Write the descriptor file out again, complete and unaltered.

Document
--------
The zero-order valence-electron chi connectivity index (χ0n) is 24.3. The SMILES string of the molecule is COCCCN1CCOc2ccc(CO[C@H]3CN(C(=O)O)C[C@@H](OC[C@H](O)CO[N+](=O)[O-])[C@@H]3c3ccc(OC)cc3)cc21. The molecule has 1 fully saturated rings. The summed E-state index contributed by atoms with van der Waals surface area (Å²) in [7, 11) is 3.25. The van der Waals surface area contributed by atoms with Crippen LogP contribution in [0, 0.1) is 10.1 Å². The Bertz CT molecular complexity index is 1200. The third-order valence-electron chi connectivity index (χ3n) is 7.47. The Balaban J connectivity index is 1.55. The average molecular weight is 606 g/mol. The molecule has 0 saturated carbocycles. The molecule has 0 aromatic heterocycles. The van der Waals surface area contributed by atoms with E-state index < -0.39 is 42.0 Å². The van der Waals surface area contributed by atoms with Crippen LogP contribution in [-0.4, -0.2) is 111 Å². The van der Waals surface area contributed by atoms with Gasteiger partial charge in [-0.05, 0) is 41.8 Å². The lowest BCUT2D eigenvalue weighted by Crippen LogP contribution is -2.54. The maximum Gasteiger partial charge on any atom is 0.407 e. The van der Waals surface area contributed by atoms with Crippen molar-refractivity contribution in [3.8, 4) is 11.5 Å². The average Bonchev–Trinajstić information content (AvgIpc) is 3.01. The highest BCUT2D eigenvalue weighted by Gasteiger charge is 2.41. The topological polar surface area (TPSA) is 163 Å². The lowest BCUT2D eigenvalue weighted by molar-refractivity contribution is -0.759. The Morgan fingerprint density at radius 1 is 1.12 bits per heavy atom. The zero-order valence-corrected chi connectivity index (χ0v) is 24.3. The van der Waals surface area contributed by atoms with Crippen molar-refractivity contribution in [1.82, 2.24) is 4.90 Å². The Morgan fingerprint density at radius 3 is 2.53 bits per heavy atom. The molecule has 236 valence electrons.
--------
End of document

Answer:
The zero-order valence-electron chi connectivity index (χ0n) is 24.3. The SMILES string of the molecule is COCCCN1CCOc2ccc(CO[C@H]3CN(C(=O)O)C[C@@H](OC[C@H](O)CO[N+](=O)[O-])[C@@H]3c3ccc(OC)cc3)cc21. The molecule has 1 fully saturated rings. The summed E-state index contributed by atoms with van der Waals surface area (Å²) in [7, 11) is 3.25. The van der Waals surface area contributed by atoms with Crippen LogP contribution in [0, 0.1) is 10.1 Å². The Bertz CT molecular complexity index is 1200. The third-order valence-electron chi connectivity index (χ3n) is 7.47. The Balaban J connectivity index is 1.55. The average molecular weight is 606 g/mol. The molecule has 0 saturated carbocycles. The molecule has 0 aromatic heterocycles. The van der Waals surface area contributed by atoms with E-state index < -0.39 is 42.0 Å². The van der Waals surface area contributed by atoms with Crippen LogP contribution in [-0.4, -0.2) is 111 Å². The van der Waals surface area contributed by atoms with Gasteiger partial charge in [-0.05, 0) is 41.8 Å². The lowest BCUT2D eigenvalue weighted by Crippen LogP contribution is -2.54. The maximum Gasteiger partial charge on any atom is 0.407 e. The van der Waals surface area contributed by atoms with Crippen molar-refractivity contribution in [3.8, 4) is 11.5 Å². The average Bonchev–Trinajstić information content (AvgIpc) is 3.01. The highest BCUT2D eigenvalue weighted by Gasteiger charge is 2.41. The topological polar surface area (TPSA) is 163 Å². The lowest BCUT2D eigenvalue weighted by molar-refractivity contribution is -0.759. The Morgan fingerprint density at radius 1 is 1.12 bits per heavy atom. The zero-order valence-corrected chi connectivity index (χ0v) is 24.3. The van der Waals surface area contributed by atoms with Crippen molar-refractivity contribution in [1.82, 2.24) is 4.90 Å². The Morgan fingerprint density at radius 3 is 2.53 bits per heavy atom. The molecule has 236 valence electrons.